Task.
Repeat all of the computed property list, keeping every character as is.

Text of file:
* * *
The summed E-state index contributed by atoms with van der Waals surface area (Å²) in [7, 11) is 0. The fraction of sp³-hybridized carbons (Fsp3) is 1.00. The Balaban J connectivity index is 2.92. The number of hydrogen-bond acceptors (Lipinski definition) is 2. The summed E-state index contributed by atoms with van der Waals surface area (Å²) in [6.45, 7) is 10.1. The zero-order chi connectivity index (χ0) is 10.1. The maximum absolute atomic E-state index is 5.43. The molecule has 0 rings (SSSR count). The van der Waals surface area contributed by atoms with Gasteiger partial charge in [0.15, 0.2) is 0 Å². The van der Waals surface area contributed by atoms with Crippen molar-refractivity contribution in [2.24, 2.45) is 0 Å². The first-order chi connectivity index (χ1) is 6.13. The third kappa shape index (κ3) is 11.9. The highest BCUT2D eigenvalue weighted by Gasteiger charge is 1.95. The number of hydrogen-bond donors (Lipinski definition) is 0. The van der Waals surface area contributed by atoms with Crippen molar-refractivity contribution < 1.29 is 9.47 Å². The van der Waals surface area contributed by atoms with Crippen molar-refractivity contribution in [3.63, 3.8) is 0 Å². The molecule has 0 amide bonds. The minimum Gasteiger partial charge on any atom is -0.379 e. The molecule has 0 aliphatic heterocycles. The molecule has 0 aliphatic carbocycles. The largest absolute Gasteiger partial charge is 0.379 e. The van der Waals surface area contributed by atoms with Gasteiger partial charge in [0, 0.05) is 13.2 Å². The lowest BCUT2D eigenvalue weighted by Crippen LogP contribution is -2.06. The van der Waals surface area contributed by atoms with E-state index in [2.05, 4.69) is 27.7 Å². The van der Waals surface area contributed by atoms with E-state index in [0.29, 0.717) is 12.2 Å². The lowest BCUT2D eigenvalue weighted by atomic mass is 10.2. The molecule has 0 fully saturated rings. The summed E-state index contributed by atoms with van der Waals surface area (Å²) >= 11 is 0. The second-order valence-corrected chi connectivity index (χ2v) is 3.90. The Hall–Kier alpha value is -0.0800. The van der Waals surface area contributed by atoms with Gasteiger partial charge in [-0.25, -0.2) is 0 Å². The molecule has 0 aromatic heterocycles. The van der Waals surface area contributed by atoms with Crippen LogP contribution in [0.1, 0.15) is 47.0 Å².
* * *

The summed E-state index contributed by atoms with van der Waals surface area (Å²) in [7, 11) is 0. The fraction of sp³-hybridized carbons (Fsp3) is 1.00. The Balaban J connectivity index is 2.92. The number of hydrogen-bond acceptors (Lipinski definition) is 2. The summed E-state index contributed by atoms with van der Waals surface area (Å²) in [6.45, 7) is 10.1. The zero-order chi connectivity index (χ0) is 10.1. The maximum absolute atomic E-state index is 5.43. The molecule has 0 rings (SSSR count). The van der Waals surface area contributed by atoms with Gasteiger partial charge in [0.15, 0.2) is 0 Å². The van der Waals surface area contributed by atoms with Crippen molar-refractivity contribution in [2.24, 2.45) is 0 Å². The first-order chi connectivity index (χ1) is 6.13. The third kappa shape index (κ3) is 11.9. The highest BCUT2D eigenvalue weighted by Gasteiger charge is 1.95. The number of hydrogen-bond donors (Lipinski definition) is 0. The van der Waals surface area contributed by atoms with Crippen molar-refractivity contribution < 1.29 is 9.47 Å². The van der Waals surface area contributed by atoms with Crippen molar-refractivity contribution in [3.63, 3.8) is 0 Å². The molecule has 0 amide bonds. The minimum Gasteiger partial charge on any atom is -0.379 e. The molecule has 0 aliphatic heterocycles. The molecule has 0 aliphatic carbocycles. The largest absolute Gasteiger partial charge is 0.379 e. The van der Waals surface area contributed by atoms with Gasteiger partial charge in [0, 0.05) is 13.2 Å². The lowest BCUT2D eigenvalue weighted by Crippen LogP contribution is -2.06. The van der Waals surface area contributed by atoms with E-state index in [2.05, 4.69) is 27.7 Å². The van der Waals surface area contributed by atoms with E-state index in [0.29, 0.717) is 12.2 Å². The lowest BCUT2D eigenvalue weighted by atomic mass is 10.2. The molecule has 0 fully saturated rings. The summed E-state index contributed by atoms with van der Waals surface area (Å²) >= 11 is 0. The second-order valence-corrected chi connectivity index (χ2v) is 3.90. The Hall–Kier alpha value is -0.0800. The van der Waals surface area contributed by atoms with Gasteiger partial charge in [-0.25, -0.2) is 0 Å². The molecule has 0 aromatic heterocycles. The van der Waals surface area contributed by atoms with Crippen LogP contribution in [0.1, 0.15) is 47.0 Å².